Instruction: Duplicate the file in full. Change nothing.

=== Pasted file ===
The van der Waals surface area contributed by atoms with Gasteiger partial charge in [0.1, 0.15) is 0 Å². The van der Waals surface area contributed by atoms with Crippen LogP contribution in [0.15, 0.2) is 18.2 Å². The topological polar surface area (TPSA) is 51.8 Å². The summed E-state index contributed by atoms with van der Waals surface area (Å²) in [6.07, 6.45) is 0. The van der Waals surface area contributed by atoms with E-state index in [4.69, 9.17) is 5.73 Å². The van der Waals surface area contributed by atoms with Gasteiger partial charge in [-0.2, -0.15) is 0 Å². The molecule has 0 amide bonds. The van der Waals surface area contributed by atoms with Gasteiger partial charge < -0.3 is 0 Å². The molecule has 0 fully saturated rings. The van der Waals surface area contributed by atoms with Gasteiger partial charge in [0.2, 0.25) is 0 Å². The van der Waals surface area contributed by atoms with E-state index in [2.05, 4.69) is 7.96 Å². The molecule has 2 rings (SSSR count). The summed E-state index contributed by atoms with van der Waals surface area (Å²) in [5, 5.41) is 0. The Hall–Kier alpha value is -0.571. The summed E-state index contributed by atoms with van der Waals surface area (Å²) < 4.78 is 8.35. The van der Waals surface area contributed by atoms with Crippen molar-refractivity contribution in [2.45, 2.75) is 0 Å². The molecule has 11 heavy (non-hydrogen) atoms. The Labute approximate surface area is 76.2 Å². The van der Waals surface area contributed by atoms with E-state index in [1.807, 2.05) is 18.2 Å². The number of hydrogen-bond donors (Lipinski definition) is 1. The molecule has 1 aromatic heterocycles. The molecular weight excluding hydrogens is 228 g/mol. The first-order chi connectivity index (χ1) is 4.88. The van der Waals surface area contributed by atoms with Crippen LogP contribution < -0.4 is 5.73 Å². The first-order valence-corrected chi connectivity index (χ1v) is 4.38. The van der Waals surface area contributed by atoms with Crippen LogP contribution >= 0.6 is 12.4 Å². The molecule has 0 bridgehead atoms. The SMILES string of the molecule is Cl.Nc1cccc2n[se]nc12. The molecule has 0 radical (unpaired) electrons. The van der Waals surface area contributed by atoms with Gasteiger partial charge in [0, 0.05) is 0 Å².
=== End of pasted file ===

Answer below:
The van der Waals surface area contributed by atoms with Gasteiger partial charge in [0.1, 0.15) is 0 Å². The van der Waals surface area contributed by atoms with Crippen LogP contribution in [0.15, 0.2) is 18.2 Å². The topological polar surface area (TPSA) is 51.8 Å². The summed E-state index contributed by atoms with van der Waals surface area (Å²) in [6.07, 6.45) is 0. The van der Waals surface area contributed by atoms with E-state index in [4.69, 9.17) is 5.73 Å². The van der Waals surface area contributed by atoms with Gasteiger partial charge in [-0.2, -0.15) is 0 Å². The molecule has 0 amide bonds. The van der Waals surface area contributed by atoms with Gasteiger partial charge < -0.3 is 0 Å². The molecule has 0 fully saturated rings. The van der Waals surface area contributed by atoms with Gasteiger partial charge in [0.2, 0.25) is 0 Å². The van der Waals surface area contributed by atoms with E-state index in [2.05, 4.69) is 7.96 Å². The molecule has 2 rings (SSSR count). The summed E-state index contributed by atoms with van der Waals surface area (Å²) in [5, 5.41) is 0. The Hall–Kier alpha value is -0.571. The summed E-state index contributed by atoms with van der Waals surface area (Å²) < 4.78 is 8.35. The van der Waals surface area contributed by atoms with Crippen molar-refractivity contribution in [2.45, 2.75) is 0 Å². The molecule has 11 heavy (non-hydrogen) atoms. The Labute approximate surface area is 76.2 Å². The van der Waals surface area contributed by atoms with E-state index in [1.807, 2.05) is 18.2 Å². The number of hydrogen-bond donors (Lipinski definition) is 1. The molecule has 1 aromatic heterocycles. The molecular weight excluding hydrogens is 228 g/mol. The first-order chi connectivity index (χ1) is 4.88. The van der Waals surface area contributed by atoms with Crippen LogP contribution < -0.4 is 5.73 Å². The first-order valence-corrected chi connectivity index (χ1v) is 4.38. The van der Waals surface area contributed by atoms with Crippen LogP contribution >= 0.6 is 12.4 Å². The molecule has 0 bridgehead atoms. The SMILES string of the molecule is Cl.Nc1cccc2n[se]nc12. The molecule has 0 radical (unpaired) electrons. The van der Waals surface area contributed by atoms with Gasteiger partial charge in [0, 0.05) is 0 Å².